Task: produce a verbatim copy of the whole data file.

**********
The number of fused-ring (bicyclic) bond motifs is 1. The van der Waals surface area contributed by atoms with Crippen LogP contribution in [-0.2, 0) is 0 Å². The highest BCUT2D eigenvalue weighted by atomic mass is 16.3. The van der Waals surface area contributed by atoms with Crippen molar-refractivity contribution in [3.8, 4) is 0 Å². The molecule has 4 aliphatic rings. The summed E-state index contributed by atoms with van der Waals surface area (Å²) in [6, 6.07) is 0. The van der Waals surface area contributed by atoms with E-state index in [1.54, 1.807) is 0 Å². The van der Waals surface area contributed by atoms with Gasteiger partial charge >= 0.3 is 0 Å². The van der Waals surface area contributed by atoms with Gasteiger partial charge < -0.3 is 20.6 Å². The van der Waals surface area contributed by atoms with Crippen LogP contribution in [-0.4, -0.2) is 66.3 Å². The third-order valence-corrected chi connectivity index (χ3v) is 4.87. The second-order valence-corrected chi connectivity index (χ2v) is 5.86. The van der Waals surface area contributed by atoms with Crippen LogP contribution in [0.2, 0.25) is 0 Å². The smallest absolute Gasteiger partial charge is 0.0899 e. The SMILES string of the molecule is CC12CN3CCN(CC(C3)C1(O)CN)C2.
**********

The number of fused-ring (bicyclic) bond motifs is 1. The van der Waals surface area contributed by atoms with Crippen LogP contribution in [-0.2, 0) is 0 Å². The highest BCUT2D eigenvalue weighted by atomic mass is 16.3. The van der Waals surface area contributed by atoms with Crippen molar-refractivity contribution in [3.8, 4) is 0 Å². The molecule has 4 aliphatic rings. The summed E-state index contributed by atoms with van der Waals surface area (Å²) in [6, 6.07) is 0. The van der Waals surface area contributed by atoms with E-state index in [1.54, 1.807) is 0 Å². The van der Waals surface area contributed by atoms with Gasteiger partial charge >= 0.3 is 0 Å². The van der Waals surface area contributed by atoms with Gasteiger partial charge < -0.3 is 20.6 Å². The van der Waals surface area contributed by atoms with Crippen LogP contribution in [-0.4, -0.2) is 66.3 Å². The third-order valence-corrected chi connectivity index (χ3v) is 4.87. The second-order valence-corrected chi connectivity index (χ2v) is 5.86. The van der Waals surface area contributed by atoms with Crippen LogP contribution in [0.2, 0.25) is 0 Å². The smallest absolute Gasteiger partial charge is 0.0899 e. The SMILES string of the molecule is CC12CN3CCN(CC(C3)C1(O)CN)C2.